Blanchot and Kafka
7 - 8 December 2017
Antwerp University, Stadscampus, Hof van Liere, Prentenkabinet - Prinsstraat 13 - 2000 ANTWERP (route: UAntwerpen, Stadscampus
Organization / co-organization:
Institute of Jewish Studies
In this international seminar, a systematic examination of the Blanchot/Kafka connection will be presented, on the basis of Blanchot's translations of Kafka
Blanchot and Kafka
International seminar organized by the Institute of Jewish Studies in cooperation with the Center for European Philosophy (University of Antwerp) and with the support of the Department University & Society of the University of Antwerp.
In this seminar, a systematic examination of the Blanchot/Kafka connection will be presented, on the basis of Blanchot’s translations of Kafka. The works of Franz Kafka had an important significance for Blanchot, who dedicated more than seven essays to examining Kafka. These essays were collected in the book De Kafka à Kafka. Blanchot quotes Kafka in most of his work on the transformation of literary narrative in the 20th century and the appearance of the neuter. He relates several issues which are central in his own approach to literature to the work of Kafka, such as the passage from the “I” to the “he” in the experience of writing, the experience of estrangement in the act of narrating, and the outside. The aim of the seminar is to examine and discuss Blanchot’s interpretation of Kafka, the influence Kafka may have had on Blanchot's own fiction and critical reflections, and more in general the impact (or absence of it) of the Blanchot/Kafka connection on contemporary literary theory. Blanchot’s translations of some of Kafka's writings, to be published this fall, will likely constitute an interesting point of departure to (re)consider these issues.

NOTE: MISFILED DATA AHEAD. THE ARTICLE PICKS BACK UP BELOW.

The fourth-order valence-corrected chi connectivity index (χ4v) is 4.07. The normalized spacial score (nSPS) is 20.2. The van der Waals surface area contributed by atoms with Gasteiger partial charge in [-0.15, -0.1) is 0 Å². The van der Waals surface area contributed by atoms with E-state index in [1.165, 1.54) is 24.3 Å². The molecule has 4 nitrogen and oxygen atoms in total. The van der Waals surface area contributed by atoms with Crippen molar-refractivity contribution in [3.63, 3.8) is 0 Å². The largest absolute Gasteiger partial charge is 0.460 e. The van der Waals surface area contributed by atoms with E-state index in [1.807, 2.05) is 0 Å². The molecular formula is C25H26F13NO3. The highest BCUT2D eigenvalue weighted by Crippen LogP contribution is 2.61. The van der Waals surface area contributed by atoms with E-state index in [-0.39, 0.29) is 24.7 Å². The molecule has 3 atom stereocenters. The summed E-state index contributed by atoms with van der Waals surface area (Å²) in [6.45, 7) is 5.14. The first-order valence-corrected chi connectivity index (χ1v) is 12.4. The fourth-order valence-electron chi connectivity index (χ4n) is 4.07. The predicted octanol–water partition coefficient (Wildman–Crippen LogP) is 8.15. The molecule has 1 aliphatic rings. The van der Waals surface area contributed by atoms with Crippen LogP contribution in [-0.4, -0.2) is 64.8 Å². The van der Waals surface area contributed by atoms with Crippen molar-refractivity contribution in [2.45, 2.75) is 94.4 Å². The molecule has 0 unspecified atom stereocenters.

With contributions by including Arthur Cools (University of Antwerp), Marco Gutjahr (Universität Rostock), Kevin Hart (University of Virginia), Leslie Hill (University of Warwick), Eric Hoppenot (Université Paris Sorbonne-ESPE), Vivian Liska (Institute of Jewish Studies), Alain Milon (Université Paris Nanterre), Annelies Schulte Nordholt (Leiden University), and Aukje van Rooden (University of Amsterdam).
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